We are always looking for help with fundraising, promoting our mission, public relations, case selection and management, and administration.
To volunteer, please contact:
The Legacy Fund is a registered Canadian Charity so you will be issued a tax receipt for your donation. To give online, please click HERE or send your cheque, payable to:
Legacy Fund for the Environment
2075 boul. Robert-Bourassa, Suite 600, Montréal, QC H3A 2L1
Attention: Campbell Stuart
If you have a proposal to discuss, please click HERE.
BE A PART OF THE LEGACY FOR GENERATIONS TO COME.
The Legacy Fund is currently supporting three legal actions:
1. St-Laurent Technoparc (in conjunction with the citizens’ groups TechnoparcOiseaux and the Green Coalition):
An injunction has been filed to prevent the development of the wetlands of the Technoparc, and to force Montreal and the developers to vacate and renaturalize the portion which they have already destroyed without proper authorization. Technoparc is one of Quebec’s best birding spots and provides habitat for endangered species. The Legacy Fund has also commissioned environmental and ornithological reports by leading scientists. The case went to court in early February of this year and we await the judgement.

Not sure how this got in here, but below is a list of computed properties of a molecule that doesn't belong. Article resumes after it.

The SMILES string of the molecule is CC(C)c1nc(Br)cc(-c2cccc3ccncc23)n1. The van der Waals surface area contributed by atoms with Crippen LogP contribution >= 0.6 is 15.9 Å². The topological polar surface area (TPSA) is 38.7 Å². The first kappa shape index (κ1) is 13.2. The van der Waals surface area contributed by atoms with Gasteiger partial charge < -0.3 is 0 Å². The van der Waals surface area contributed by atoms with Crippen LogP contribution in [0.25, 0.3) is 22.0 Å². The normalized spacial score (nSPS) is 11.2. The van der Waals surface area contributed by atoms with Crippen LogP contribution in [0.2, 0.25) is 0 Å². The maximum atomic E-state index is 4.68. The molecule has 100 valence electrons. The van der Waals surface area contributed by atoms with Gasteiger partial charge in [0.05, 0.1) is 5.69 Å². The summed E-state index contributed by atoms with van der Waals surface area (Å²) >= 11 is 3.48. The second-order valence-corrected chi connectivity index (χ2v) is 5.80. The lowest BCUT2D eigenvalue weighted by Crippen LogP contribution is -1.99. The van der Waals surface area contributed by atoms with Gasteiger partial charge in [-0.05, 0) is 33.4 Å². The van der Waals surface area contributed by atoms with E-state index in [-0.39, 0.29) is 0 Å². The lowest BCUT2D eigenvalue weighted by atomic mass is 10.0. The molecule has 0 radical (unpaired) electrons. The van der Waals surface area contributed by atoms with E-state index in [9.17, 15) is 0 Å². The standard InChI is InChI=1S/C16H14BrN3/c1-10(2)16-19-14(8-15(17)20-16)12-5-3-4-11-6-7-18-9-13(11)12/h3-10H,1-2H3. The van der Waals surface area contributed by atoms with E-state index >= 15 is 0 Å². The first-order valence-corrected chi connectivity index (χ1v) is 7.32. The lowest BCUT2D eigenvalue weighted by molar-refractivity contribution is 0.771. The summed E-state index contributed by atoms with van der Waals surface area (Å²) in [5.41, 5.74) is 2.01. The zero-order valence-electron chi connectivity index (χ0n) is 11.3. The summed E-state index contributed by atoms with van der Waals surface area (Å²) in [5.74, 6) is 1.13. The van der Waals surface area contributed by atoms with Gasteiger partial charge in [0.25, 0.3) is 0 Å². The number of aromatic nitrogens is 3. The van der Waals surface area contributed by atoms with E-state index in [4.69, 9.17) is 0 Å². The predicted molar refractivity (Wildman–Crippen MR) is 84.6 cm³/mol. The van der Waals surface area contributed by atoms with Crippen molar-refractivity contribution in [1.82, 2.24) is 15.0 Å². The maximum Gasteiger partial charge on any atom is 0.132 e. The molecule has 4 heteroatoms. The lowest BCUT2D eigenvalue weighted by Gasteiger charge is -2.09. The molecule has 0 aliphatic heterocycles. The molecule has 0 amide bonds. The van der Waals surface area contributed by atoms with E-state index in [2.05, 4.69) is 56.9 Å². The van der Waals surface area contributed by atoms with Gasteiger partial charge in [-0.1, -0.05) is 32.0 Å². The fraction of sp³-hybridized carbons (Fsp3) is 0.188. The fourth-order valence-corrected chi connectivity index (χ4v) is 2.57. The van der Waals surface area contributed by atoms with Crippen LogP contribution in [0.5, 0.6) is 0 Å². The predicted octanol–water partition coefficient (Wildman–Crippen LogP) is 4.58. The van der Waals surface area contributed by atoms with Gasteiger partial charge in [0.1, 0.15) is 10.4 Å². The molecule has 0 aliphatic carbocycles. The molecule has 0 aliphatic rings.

2. Pierrefonds West – Agricultural Rezoning (in conjunction with the citizens group Sauvons L’Anse-à-L’Orme):
The City of Montréal purported to rezone as residential a parcel of agricultural land located in the L’Anse-à-l’Orme Corridor in Pierrefonds West. We asked the court to declare the zoning inoperative and that the zoning remain agricultural. The judge disagreed and ruled that the area was, indeed, zoned residential. However, by the time it was finally settled, a new municipal party was elected. Two years later, they announced the creation of the largest urban park in Canada, including the contested portion.
3. Réseau Express Métropolitain (in conjunction with the citizens’ groups TechnoparcOiseaux, the Green Coalition and Trainsparence): In an original case taken by Coalition Climat Montreal and individual applicants, the plaintiffs asked the court to order the promoters of the Réseau Express Métropolitain (REM) to resubmit their project to environmental hearings under the Bureau d’audiences publiques sur l’environnement (BAPE). The law requires a recommendation from the BAPE before this project can proceed and the BAPE, after the initial hearings, refused to do so because the promoters refused to provide the necessary information. The plaintiffs’ case was dismissed at first instance (in Superior Court) and their appeal was also unsuccessful. Between the hearings before the Superior and the Appeals Court, the promoter of the REM began cutting hundreds of trees next to Technoparc, in preparation for construction of a train station adjacent to the wetlands. The Legacy Fund immediately supported an application to the Court of Appeal for a safeguard order, arguing that such destruction should not be permitted until that court heard the original injunction. The Court of Appeal refused the request and the destruction proceeded.